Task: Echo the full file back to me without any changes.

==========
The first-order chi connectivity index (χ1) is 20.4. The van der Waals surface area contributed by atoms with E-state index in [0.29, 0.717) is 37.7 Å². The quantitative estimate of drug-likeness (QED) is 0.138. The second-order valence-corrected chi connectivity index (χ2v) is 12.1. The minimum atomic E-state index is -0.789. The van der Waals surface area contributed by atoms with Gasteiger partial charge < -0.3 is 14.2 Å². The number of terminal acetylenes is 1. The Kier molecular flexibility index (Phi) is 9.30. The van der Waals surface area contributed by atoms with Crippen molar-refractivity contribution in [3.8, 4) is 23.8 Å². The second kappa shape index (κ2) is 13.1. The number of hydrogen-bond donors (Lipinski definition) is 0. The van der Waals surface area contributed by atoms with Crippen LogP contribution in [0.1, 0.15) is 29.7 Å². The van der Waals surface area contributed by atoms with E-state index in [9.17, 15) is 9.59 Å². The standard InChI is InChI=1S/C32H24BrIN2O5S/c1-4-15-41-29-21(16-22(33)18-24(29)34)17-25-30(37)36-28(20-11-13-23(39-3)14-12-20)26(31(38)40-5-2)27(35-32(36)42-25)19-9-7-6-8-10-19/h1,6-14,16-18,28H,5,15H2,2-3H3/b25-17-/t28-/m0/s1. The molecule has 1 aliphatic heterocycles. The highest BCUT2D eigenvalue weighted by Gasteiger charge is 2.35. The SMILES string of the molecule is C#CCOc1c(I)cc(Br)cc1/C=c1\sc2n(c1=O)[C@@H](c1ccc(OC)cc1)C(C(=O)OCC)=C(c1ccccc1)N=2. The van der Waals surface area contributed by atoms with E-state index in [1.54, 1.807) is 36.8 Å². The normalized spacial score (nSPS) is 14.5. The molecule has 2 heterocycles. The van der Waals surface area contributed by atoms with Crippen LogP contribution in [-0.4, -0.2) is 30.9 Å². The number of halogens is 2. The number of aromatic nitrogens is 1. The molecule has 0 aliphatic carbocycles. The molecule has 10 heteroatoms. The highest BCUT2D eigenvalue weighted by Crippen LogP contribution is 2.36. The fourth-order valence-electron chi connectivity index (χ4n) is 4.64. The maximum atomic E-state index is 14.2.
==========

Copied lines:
The first-order chi connectivity index (χ1) is 20.4. The van der Waals surface area contributed by atoms with E-state index in [0.29, 0.717) is 37.7 Å². The quantitative estimate of drug-likeness (QED) is 0.138. The second-order valence-corrected chi connectivity index (χ2v) is 12.1. The minimum atomic E-state index is -0.789. The van der Waals surface area contributed by atoms with Gasteiger partial charge < -0.3 is 14.2 Å². The number of terminal acetylenes is 1. The Kier molecular flexibility index (Phi) is 9.30. The van der Waals surface area contributed by atoms with Crippen molar-refractivity contribution in [3.8, 4) is 23.8 Å². The second kappa shape index (κ2) is 13.1. The number of hydrogen-bond donors (Lipinski definition) is 0. The van der Waals surface area contributed by atoms with Crippen LogP contribution in [0.1, 0.15) is 29.7 Å². The van der Waals surface area contributed by atoms with E-state index in [9.17, 15) is 9.59 Å². The standard InChI is InChI=1S/C32H24BrIN2O5S/c1-4-15-41-29-21(16-22(33)18-24(29)34)17-25-30(37)36-28(20-11-13-23(39-3)14-12-20)26(31(38)40-5-2)27(35-32(36)42-25)19-9-7-6-8-10-19/h1,6-14,16-18,28H,5,15H2,2-3H3/b25-17-/t28-/m0/s1. The molecule has 1 aliphatic heterocycles. The highest BCUT2D eigenvalue weighted by Gasteiger charge is 2.35. The SMILES string of the molecule is C#CCOc1c(I)cc(Br)cc1/C=c1\sc2n(c1=O)[C@@H](c1ccc(OC)cc1)C(C(=O)OCC)=C(c1ccccc1)N=2. The van der Waals surface area contributed by atoms with E-state index in [1.54, 1.807) is 36.8 Å². The normalized spacial score (nSPS) is 14.5. The molecule has 2 heterocycles. The van der Waals surface area contributed by atoms with Crippen LogP contribution in [-0.4, -0.2) is 30.9 Å². The number of halogens is 2. The number of aromatic nitrogens is 1. The molecule has 0 aliphatic carbocycles. The molecule has 10 heteroatoms. The highest BCUT2D eigenvalue weighted by Crippen LogP contribution is 2.36. The fourth-order valence-electron chi connectivity index (χ4n) is 4.64. The maximum atomic E-state index is 14.2.